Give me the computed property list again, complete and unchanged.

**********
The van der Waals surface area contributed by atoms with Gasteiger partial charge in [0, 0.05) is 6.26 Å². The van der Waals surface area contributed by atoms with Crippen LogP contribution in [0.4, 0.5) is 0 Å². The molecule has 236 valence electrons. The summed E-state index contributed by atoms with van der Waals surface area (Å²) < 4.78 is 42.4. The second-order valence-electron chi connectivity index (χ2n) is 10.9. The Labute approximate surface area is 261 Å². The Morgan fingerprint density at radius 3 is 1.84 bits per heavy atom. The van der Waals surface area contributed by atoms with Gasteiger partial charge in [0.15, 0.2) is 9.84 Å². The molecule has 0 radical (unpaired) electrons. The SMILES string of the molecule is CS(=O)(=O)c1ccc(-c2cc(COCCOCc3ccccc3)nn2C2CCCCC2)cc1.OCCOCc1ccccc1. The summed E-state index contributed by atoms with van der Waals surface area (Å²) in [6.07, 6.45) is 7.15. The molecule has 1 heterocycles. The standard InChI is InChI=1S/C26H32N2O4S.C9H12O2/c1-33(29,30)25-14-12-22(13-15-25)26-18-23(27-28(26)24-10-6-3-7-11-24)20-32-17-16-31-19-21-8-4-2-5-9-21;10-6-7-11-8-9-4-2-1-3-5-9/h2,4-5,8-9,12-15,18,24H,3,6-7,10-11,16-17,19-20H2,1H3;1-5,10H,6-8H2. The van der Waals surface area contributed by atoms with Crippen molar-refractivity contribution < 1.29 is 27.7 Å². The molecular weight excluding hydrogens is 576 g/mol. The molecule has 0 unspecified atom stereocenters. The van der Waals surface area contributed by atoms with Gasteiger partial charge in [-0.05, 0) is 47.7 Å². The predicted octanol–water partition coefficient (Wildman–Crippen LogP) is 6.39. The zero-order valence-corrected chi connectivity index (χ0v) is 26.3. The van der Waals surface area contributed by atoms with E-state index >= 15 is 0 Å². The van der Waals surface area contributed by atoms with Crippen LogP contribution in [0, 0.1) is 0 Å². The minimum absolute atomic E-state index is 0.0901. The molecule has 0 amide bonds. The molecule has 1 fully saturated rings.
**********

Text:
The van der Waals surface area contributed by atoms with Gasteiger partial charge in [0, 0.05) is 6.26 Å². The van der Waals surface area contributed by atoms with Crippen LogP contribution in [0.4, 0.5) is 0 Å². The molecule has 236 valence electrons. The summed E-state index contributed by atoms with van der Waals surface area (Å²) < 4.78 is 42.4. The second-order valence-electron chi connectivity index (χ2n) is 10.9. The Labute approximate surface area is 261 Å². The Morgan fingerprint density at radius 3 is 1.84 bits per heavy atom. The van der Waals surface area contributed by atoms with Gasteiger partial charge in [0.15, 0.2) is 9.84 Å². The molecule has 0 radical (unpaired) electrons. The SMILES string of the molecule is CS(=O)(=O)c1ccc(-c2cc(COCCOCc3ccccc3)nn2C2CCCCC2)cc1.OCCOCc1ccccc1. The summed E-state index contributed by atoms with van der Waals surface area (Å²) in [6.07, 6.45) is 7.15. The molecule has 1 heterocycles. The standard InChI is InChI=1S/C26H32N2O4S.C9H12O2/c1-33(29,30)25-14-12-22(13-15-25)26-18-23(27-28(26)24-10-6-3-7-11-24)20-32-17-16-31-19-21-8-4-2-5-9-21;10-6-7-11-8-9-4-2-1-3-5-9/h2,4-5,8-9,12-15,18,24H,3,6-7,10-11,16-17,19-20H2,1H3;1-5,10H,6-8H2. The van der Waals surface area contributed by atoms with Crippen molar-refractivity contribution < 1.29 is 27.7 Å². The molecular weight excluding hydrogens is 576 g/mol. The molecule has 0 unspecified atom stereocenters. The van der Waals surface area contributed by atoms with Gasteiger partial charge in [-0.05, 0) is 47.7 Å². The predicted octanol–water partition coefficient (Wildman–Crippen LogP) is 6.39. The zero-order valence-corrected chi connectivity index (χ0v) is 26.3. The van der Waals surface area contributed by atoms with E-state index >= 15 is 0 Å². The van der Waals surface area contributed by atoms with Crippen LogP contribution in [0, 0.1) is 0 Å². The minimum absolute atomic E-state index is 0.0901. The molecule has 0 amide bonds. The molecule has 1 fully saturated rings.